Vue sur l'université de Georgetown, à Washington DC, le 10 juillet 2013.
Vue sur l'université de Georgetown, à Washington DC, le 10 juillet 2013.

Georgetown University, a prominent Jesuit school in Washington, D.C., has announced how it plans to atone for the historical role it played in America's institutionalized system of slavery, including the sale of 272 slaves of African descent.

University President John DeGioia presented a series of recommendations Thursday, including giving preferential status during the admissions process to descendants of the slaves who were sold in 1838 to help keep the university solvent. The proposal, similar to admissions advantages offered to family members of alumni, may be groundbreaking.

Craig Steven Wilder, a Massachusetts Institute of Technology historian and author of Ebony & Ivy: Race, Slavery and the Troubled History of America's Universities, is not aware of any other university with historical ties to slavery offering such preferential status. Wilder attributes this, in part, to Georgetown's being a Jesuit institution that is run like a corporate body, giving it the unique ability to keep very detailed historical records.

"The record-keeping of the Jesuits actually allows you to trace the names of the people who were enslaved and also the places to which they were sold, and you can kind of do a genealogy and a biography for many of the Jesuit slaves," Wilder told VOA.

Additional recommendations

The university also plans to issue a formal apology, create an institute devoted to the study of slavery, and build a memorial to the slaves who labored for the university, including those who were sold. Also, two buildings on campus will be renamed for an enslaved man and a Catholic African-American educator.

The recommendations came after DeGioia met earlier this year with descendants in Washington state and Louisiana, to which the slaves who were sold were transported from Jesuit farms in Maryland.

Wilder applauded Georgetown for engaging with the descendants in an attempt to address their pain and suffering.

"I think it will add to the necessary discussion that we still have to have as a society about the role that slavery played in the creation of the United States," he said.

But Wilder is concerned that many of the university's proposals, such as making admissions considerations, could take years, even decades to achieve, making it harder to keep the commitments.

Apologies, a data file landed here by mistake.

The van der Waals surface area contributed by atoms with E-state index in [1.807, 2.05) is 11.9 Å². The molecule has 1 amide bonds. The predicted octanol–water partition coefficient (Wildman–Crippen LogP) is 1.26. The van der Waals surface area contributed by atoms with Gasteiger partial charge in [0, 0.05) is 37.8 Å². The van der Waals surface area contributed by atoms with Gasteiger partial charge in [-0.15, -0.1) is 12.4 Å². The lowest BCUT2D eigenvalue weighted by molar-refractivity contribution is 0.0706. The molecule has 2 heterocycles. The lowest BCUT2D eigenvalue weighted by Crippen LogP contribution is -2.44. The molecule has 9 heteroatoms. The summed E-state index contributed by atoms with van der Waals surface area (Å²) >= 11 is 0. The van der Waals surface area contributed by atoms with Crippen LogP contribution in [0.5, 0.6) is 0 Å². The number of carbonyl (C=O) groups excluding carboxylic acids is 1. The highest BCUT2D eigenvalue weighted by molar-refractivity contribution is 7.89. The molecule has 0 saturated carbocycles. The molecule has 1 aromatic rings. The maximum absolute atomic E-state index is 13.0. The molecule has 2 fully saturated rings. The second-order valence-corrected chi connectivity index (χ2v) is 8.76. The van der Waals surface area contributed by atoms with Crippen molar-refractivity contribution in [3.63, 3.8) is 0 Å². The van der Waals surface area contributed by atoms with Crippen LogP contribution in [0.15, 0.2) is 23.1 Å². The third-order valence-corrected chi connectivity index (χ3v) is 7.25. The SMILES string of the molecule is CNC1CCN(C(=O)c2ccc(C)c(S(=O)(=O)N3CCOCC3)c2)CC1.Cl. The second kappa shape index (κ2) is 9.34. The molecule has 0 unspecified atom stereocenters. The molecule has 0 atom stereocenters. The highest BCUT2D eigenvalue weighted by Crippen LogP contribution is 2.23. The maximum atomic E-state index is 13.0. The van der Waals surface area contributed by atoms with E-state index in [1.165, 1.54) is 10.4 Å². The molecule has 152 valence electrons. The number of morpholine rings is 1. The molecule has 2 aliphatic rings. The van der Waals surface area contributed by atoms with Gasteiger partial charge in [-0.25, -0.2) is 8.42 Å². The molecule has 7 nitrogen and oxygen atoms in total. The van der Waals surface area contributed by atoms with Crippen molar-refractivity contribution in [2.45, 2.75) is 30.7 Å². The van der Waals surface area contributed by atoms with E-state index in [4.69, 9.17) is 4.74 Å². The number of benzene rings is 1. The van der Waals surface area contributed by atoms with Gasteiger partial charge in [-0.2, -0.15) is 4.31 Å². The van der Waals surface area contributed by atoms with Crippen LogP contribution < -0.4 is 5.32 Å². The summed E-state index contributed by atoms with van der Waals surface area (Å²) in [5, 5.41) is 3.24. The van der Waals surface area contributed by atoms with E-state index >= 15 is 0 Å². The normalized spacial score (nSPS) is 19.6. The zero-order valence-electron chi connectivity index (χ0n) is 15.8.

"We're very good at advertising our benevolence. We're not as good at keeping our word," he said. "And so what I'd like to see is the ways in which Georgetown is going to institutionalize those commitments to make sure that they're kept over time, and to make sure that they're real."


University of North Carolina School of Law professor Alfred Brophy, who has studied universities and slavery, said, "This is not just an issue of descendants of 272 people owned by the Jesuits and then sold south into further slavery. It's a question about how the issues of slavery are connected to the present. And what is very positive and important is that Georgetown is not limiting the discussion to those descendants, but is trying to do something that builds out and is more comprehensive."

The proposals unveiled by the university are just the beginning. In addition to engaging directly with the descendants of the enslaved people and with those associated with the university, Georgetown says it will prioritize issues such as reparations.

"While we acknowledge that the moral debt is slaveholding and the sale of the enslaved people can never be repaid, we are convinced that reparative justice requires a meaningful financial commitment from the university," Georgetown said. 

Wilder agreed that Georgetown should explore the issue of reparations as it navigates what he described as an intellectual, political and moral crisis.

"This is actually a necessary consequence of any honest engagement with the history of slavery and, particularly, with an institution like Georgetown," he said.

Wilder said Georgetown's moral crisis was created by the fact that it's a Catholic institution confronting its history with slavery and, as a result, cannot escape the moral consequences of its past.